How to Play “The Book Game”

There was no comic last week because of the holidays, but I have a really fun writing game to tell you about! Don’t worry if you have no literary knowledge—you just have to enjoy writing (usually cheesy) sentences. I played it with my sister, her boyfriend, my cousin, and my uncle. My uncle found out about this game from a New York Times article called What’s Scrabble When You Can Play Novelist?. You can either use cheap paperback books or, in the new digital age, you can use You need around 4-8 people and some sheets of paper (they should all match). Here’s how it works:

  1. One person has to be the moderator. My cousin was the moderator the whole time (because he enjoyed it), but normally players would rotate each round.
  2. The moderator finds a book. Bad genre novels (bad romance, bad sci-fi, etc.) are a lot of fun, but you can mix it up with some good ones too. If you’re using Amazon, browse the Book section for a ridiculous-looking book, and make sure it has the option to “Search inside this book.” You need to be able to view the first sentence.
  3. The moderator reads the title, the blurb, and can even show the book cover. Players should take some quick notes. The moderator will probably have to read the blurb a couple times.
  4. Players write down their names and write a plausible first sentence to the book—they’re not trying to predict the real sentence; they’re trying to match the tone and style. At the same time, the moderator should write down the real first sentence on a sheet of paper (click on the cover, then click on “First Pages.” We skipped the Prologue if it had one).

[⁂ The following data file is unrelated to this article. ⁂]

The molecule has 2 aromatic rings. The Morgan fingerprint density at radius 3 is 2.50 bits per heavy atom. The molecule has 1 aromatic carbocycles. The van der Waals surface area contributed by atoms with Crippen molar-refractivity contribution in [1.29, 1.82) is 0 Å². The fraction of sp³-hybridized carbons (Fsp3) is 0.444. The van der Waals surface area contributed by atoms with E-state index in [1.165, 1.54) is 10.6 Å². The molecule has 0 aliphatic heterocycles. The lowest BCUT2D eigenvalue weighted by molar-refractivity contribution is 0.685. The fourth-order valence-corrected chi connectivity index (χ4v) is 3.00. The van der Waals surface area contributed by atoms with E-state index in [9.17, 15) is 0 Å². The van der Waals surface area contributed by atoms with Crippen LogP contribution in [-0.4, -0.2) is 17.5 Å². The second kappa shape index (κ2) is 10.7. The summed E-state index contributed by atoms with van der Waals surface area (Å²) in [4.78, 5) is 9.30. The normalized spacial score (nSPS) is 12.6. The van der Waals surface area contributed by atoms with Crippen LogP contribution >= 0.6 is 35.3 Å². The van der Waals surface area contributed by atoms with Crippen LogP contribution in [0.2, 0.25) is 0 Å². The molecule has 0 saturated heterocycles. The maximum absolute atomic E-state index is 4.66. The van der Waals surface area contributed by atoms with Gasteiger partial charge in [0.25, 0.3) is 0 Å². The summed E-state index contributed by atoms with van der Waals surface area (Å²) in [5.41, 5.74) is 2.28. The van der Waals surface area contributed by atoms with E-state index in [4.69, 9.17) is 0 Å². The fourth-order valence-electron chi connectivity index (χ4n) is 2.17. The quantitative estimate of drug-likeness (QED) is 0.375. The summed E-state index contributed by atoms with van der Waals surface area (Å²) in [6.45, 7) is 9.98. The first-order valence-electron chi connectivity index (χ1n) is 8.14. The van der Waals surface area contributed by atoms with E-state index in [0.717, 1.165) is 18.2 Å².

5. After everyone is done they hand them to the moderator, who mixes them up, and then numbers them.
  6. The moderator reads all the sentences aloud. The players write down the number of the sentence they think is real, and hand their sheets to the moderator.
  7. The moderator reads down the list of sentences, saying who wrote each one, and which is real. Players get two points if they guessed the correct one, and they get one point for each person they fooled (i.e., if three people thought my fake sentence was the real one, I get three points).

We didn’t have a time limit, but you may want one. Coming up with sentences isn’t the hard part—it’s settling on only one. The guessing stage is also frustrating, because you don’t know if a sentence is so bad because it’s the real one, or because a player is trying to trick you.

To give you a taste of the actual gameplay, here are the books we used and some of our sentences (plus the real one), in the same order we heard them. I’m not including all of them, so you have better odds than we did on some of these. Can you guess the real sentence? I’ll put all the answers at the end of this post. Remember, these are intentionally bad.

Kindling the Moon

Meet Arcadia Bell: bartender, renegade magician, fugitive from the law. . . .